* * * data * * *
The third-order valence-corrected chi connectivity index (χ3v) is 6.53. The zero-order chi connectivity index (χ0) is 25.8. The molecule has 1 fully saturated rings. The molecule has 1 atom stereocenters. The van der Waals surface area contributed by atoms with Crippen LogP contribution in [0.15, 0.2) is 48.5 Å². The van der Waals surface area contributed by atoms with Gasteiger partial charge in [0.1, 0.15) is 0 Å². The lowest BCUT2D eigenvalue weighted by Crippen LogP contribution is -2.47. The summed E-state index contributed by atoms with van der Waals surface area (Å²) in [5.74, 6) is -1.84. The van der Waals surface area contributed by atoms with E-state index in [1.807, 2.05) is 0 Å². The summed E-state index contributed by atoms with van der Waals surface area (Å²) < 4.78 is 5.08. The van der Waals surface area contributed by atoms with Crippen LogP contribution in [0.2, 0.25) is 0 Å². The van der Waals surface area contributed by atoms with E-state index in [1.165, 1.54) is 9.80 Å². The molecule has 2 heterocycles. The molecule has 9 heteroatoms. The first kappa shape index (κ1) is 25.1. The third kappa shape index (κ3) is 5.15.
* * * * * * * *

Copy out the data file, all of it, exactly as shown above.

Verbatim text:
The third-order valence-corrected chi connectivity index (χ3v) is 6.53. The zero-order chi connectivity index (χ0) is 25.8. The molecule has 1 fully saturated rings. The molecule has 1 atom stereocenters. The van der Waals surface area contributed by atoms with Crippen LogP contribution in [0.15, 0.2) is 48.5 Å². The van der Waals surface area contributed by atoms with Gasteiger partial charge in [0.1, 0.15) is 0 Å². The lowest BCUT2D eigenvalue weighted by Crippen LogP contribution is -2.47. The summed E-state index contributed by atoms with van der Waals surface area (Å²) in [5.74, 6) is -1.84. The van der Waals surface area contributed by atoms with E-state index in [1.807, 2.05) is 0 Å². The summed E-state index contributed by atoms with van der Waals surface area (Å²) < 4.78 is 5.08. The van der Waals surface area contributed by atoms with Crippen LogP contribution in [0.2, 0.25) is 0 Å². The van der Waals surface area contributed by atoms with E-state index in [1.165, 1.54) is 9.80 Å². The molecule has 2 heterocycles. The molecule has 9 heteroatoms. The first kappa shape index (κ1) is 25.1. The third kappa shape index (κ3) is 5.15.